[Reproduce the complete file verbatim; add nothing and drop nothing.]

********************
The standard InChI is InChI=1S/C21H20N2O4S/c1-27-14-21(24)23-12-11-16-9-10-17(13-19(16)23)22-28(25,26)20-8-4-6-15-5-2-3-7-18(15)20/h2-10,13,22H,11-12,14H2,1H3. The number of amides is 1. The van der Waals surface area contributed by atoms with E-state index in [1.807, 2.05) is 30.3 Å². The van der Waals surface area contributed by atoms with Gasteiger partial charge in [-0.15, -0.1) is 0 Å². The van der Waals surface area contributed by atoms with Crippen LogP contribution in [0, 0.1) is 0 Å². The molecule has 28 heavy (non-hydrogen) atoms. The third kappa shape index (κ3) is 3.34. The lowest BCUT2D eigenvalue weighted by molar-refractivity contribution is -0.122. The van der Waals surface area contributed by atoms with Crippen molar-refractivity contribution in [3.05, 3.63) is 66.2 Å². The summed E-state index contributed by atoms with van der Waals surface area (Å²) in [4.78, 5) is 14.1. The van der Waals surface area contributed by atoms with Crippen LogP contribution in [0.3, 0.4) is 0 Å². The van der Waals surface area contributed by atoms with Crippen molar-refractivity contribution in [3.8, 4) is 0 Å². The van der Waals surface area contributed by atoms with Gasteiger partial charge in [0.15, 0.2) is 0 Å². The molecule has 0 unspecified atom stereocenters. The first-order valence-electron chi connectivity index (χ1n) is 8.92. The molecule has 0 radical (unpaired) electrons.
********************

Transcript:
The standard InChI is InChI=1S/C21H20N2O4S/c1-27-14-21(24)23-12-11-16-9-10-17(13-19(16)23)22-28(25,26)20-8-4-6-15-5-2-3-7-18(15)20/h2-10,13,22H,11-12,14H2,1H3. The number of amides is 1. The van der Waals surface area contributed by atoms with E-state index in [1.807, 2.05) is 30.3 Å². The van der Waals surface area contributed by atoms with Gasteiger partial charge in [-0.15, -0.1) is 0 Å². The van der Waals surface area contributed by atoms with Crippen LogP contribution in [0, 0.1) is 0 Å². The molecule has 28 heavy (non-hydrogen) atoms. The third kappa shape index (κ3) is 3.34. The lowest BCUT2D eigenvalue weighted by molar-refractivity contribution is -0.122. The van der Waals surface area contributed by atoms with Crippen molar-refractivity contribution in [3.05, 3.63) is 66.2 Å². The summed E-state index contributed by atoms with van der Waals surface area (Å²) in [4.78, 5) is 14.1. The van der Waals surface area contributed by atoms with Crippen LogP contribution in [0.3, 0.4) is 0 Å². The van der Waals surface area contributed by atoms with Crippen molar-refractivity contribution in [3.8, 4) is 0 Å². The van der Waals surface area contributed by atoms with Gasteiger partial charge in [0.15, 0.2) is 0 Å². The molecule has 0 unspecified atom stereocenters. The first-order valence-electron chi connectivity index (χ1n) is 8.92. The molecule has 0 radical (unpaired) electrons.